Caroline Rapking Faculty Scholar in Public Administration and Policy
Senior Research Associate, Center for Policy Research
Senior Research Associate, Center for Environmental Policy and Administration
PAI 723.001, Economics for Public Decisions, Monday and Wednesday, 3:45 PM - 5:05 PM, Hall of Languages 114
PAI 723.003, Economics for Public Decisions, Monday and Wednesday, 12:45 PM - 2:05 PM, Management 304
Highest degree earned
David Popp is a professor of public administration and international affairs, a senior research associate in the Center for Policy Research, and the Caroline Rapking Faculty Scholar in Public Administration and Policy. David is also a research associate of the National Bureau of Economic Research, a research network member in the Energy & Climate Economics Research Group of CESifo, and a co-editor for two journals: the Journal of the Association of Environmental and Resource Economists and Environmental and Resource Economics.
Popp's research interests are in environmental policy and the economics of technological change. Much of his research focuses on the links between environmental policy and innovation, with a particular interest in how environmental and energy policies shape the development of new technologies that may be relevant for combating climate change.
His work has been funded by the National Science Foundation and the U.S. Department of Energy, and has been published in a variety of economics and policy journals, including American Economic Review, the Journal of Environmental Economics and Management, Nature Energy, and the Journal of Policy Analysis and Management. His 2002 publication in the American Economic Review, “Induced Innovation and Energy Prices,” was one of two articles selected for the 2017 Association of Environmental and Resource Economists Publication of Enduring Quality Award.
Popp has served on the U.S. General Accounting Office Expert Panel on Climate Change Economics, the U.S. Environmental Protection Agency’s Advisory Council on Clean Air Compliance Analysis and the Advisory Committee of the Green Growth Knowledge Platform, and has consulted for the Organization for Economic Co-operation and Development and the World Bank.
Popp received a B.A. in political economy from Williams College in 1992, and a Ph.D. in economics from Yale University in 1997.
Research Grant Awards and Projects
Principle Investigator. "Does Government Funding Change What You Do? The Effects of Funding on the Direction and Impact of Academic Energy Research," with Daniel Acuna. Funded by the Sloan Foundation. 2020-2023.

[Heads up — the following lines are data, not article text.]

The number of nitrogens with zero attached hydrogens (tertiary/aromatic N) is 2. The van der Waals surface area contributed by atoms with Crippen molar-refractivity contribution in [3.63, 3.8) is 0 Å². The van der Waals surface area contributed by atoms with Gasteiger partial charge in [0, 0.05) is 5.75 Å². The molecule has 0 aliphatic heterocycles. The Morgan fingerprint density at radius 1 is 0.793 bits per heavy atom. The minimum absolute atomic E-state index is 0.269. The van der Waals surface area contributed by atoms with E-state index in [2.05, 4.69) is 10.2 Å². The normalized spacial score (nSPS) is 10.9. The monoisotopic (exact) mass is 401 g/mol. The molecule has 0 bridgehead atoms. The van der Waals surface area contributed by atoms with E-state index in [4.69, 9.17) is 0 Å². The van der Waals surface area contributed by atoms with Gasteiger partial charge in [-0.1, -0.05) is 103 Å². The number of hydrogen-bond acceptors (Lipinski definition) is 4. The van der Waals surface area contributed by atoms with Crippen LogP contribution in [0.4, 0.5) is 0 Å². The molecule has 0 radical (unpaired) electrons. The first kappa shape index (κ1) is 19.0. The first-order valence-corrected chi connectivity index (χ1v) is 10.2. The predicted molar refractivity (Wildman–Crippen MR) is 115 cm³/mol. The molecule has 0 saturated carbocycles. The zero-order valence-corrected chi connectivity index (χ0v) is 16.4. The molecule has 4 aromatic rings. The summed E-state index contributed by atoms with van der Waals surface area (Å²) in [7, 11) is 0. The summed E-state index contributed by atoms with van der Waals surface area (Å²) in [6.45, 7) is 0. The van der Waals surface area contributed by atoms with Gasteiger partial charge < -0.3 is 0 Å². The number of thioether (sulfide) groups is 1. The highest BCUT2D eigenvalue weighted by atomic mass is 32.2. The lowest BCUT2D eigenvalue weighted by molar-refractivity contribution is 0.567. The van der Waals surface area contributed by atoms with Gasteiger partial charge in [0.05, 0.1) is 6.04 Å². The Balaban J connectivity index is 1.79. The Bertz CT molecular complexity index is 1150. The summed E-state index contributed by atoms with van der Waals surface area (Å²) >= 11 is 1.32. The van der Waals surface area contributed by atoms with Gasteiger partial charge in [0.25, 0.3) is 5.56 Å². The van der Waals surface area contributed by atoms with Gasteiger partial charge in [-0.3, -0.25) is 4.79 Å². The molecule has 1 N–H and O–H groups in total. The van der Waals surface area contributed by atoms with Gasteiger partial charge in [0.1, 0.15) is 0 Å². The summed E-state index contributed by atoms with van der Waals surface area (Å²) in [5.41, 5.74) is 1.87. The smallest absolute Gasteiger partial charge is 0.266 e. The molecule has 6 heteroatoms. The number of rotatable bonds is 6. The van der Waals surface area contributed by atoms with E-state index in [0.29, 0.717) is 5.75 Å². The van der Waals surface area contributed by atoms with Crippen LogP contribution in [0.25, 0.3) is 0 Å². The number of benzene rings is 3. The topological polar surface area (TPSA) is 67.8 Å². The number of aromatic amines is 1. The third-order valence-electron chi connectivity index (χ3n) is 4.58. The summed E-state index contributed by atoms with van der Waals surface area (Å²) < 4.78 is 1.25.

Principal Investigator. “Can Green Government Spending Aid Employment Transitions in a Low Carbon Economy?” Funded by Environment and Climate Change Canada’s Economics and Environmental Policy Research Network (EEPRN), 2019-2020.
Contractor. “Program on Integrated Assessment Inter-Model Development, Testing, and Diagnostics.” Funded by the United States Department of Energy. 2013-2016.
Principal Investigator. “Using Scientific Publications to Evaluate Government R&D Spending: The Case of Energy.” Funded by the National Science Foundation. 2011-2014.
Contractor. “Integrated Assessment Model Development, Comparison, and Diagnostics Project.” Funded by the United States Department of Energy. 2010-2013.
Co - Principal Investigator. "DRU: An Improved Model of Endogenous Technical Change Considering Uncertain R&D Returns and Uncertain Climate Response." Funded by the National Science Foundation. 2008-2011.
“Environmental Regulation and Green Skills: an empirical exploration.” Vona, Francesco, Giovanni Marin, Davide Consoli, and David Popp. Journal of the Association of Environmental and Resource Economists, (October 2018), 5(4), 713-753.
“From Science to Technology: The Value of Knowledge From Different Energy Research Institutions.” David Popp. Research Policy, November 2017, 46(9), 1580-1594.
“Economic Analysis of Scientific Publications and Implications for Energy Research and Development." David Popp, Nature Energy, Vol. 1, No. 4 (2016), pp. 1–8.
“The Learning Process and Technological Change in Wind Power: Evidence from China’s CDM Wind Projects." Tian Tang and David Popp, Journal of Policy Analysis and Management, Vol. 35, No. 1 (Winter 2016), pp. 195-222.
“Necessity as the Mother of Invention: Innovative Responses to Natural Disasters." Qing Miao and David Popp, Journal of Environmental Economics and Management, Vol. 68, No. 2 (September 2014), pp. 280-295.
“Renewable Energy Policies and Technological Innovation: Evidence Based on Patent Counts." Nick Johnstone, Ivan Haščič, and David Popp, Environmental and Resource Economics, Vol. 45, No. 1 (2010), pp. 133–155.
“Induced Innovation and Energy Prices.” David Popp, American Economic Review, Vol. 92, No. 1 (March 2002), pp. 160-180.
Sep 12, 2022
Jun 27, 2022
Sep 28, 2021